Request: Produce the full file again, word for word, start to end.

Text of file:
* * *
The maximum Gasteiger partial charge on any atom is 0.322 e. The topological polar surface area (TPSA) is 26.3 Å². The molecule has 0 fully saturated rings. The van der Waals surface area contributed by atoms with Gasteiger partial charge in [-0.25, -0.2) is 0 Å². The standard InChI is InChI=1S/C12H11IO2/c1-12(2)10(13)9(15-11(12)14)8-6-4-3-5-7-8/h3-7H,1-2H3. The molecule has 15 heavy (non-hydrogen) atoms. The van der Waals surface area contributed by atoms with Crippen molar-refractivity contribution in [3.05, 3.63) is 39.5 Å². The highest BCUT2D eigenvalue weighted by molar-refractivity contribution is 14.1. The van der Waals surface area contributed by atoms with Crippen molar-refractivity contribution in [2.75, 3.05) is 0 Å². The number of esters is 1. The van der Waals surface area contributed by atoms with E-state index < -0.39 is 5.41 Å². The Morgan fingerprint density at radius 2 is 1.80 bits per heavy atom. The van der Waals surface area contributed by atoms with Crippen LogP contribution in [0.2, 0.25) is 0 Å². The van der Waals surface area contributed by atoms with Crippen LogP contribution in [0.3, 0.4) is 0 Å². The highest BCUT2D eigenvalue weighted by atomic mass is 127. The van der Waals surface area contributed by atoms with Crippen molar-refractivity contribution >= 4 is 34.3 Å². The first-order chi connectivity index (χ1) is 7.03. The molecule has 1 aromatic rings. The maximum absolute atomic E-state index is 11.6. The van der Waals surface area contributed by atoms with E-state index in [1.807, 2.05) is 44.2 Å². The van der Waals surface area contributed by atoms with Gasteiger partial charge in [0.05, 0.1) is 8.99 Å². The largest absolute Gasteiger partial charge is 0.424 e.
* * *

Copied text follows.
The maximum Gasteiger partial charge on any atom is 0.322 e. The topological polar surface area (TPSA) is 26.3 Å². The molecule has 0 fully saturated rings. The van der Waals surface area contributed by atoms with Gasteiger partial charge in [-0.25, -0.2) is 0 Å². The standard InChI is InChI=1S/C12H11IO2/c1-12(2)10(13)9(15-11(12)14)8-6-4-3-5-7-8/h3-7H,1-2H3. The molecule has 15 heavy (non-hydrogen) atoms. The van der Waals surface area contributed by atoms with Crippen molar-refractivity contribution in [3.05, 3.63) is 39.5 Å². The highest BCUT2D eigenvalue weighted by molar-refractivity contribution is 14.1. The van der Waals surface area contributed by atoms with Crippen molar-refractivity contribution in [2.75, 3.05) is 0 Å². The number of esters is 1. The van der Waals surface area contributed by atoms with E-state index < -0.39 is 5.41 Å². The Morgan fingerprint density at radius 2 is 1.80 bits per heavy atom. The van der Waals surface area contributed by atoms with Crippen LogP contribution in [0.2, 0.25) is 0 Å². The van der Waals surface area contributed by atoms with Crippen LogP contribution in [0.3, 0.4) is 0 Å². The highest BCUT2D eigenvalue weighted by atomic mass is 127. The van der Waals surface area contributed by atoms with Crippen molar-refractivity contribution >= 4 is 34.3 Å². The first-order chi connectivity index (χ1) is 7.03. The molecule has 1 aromatic rings. The maximum absolute atomic E-state index is 11.6. The van der Waals surface area contributed by atoms with E-state index in [1.807, 2.05) is 44.2 Å². The van der Waals surface area contributed by atoms with Gasteiger partial charge in [0.05, 0.1) is 8.99 Å². The largest absolute Gasteiger partial charge is 0.424 e.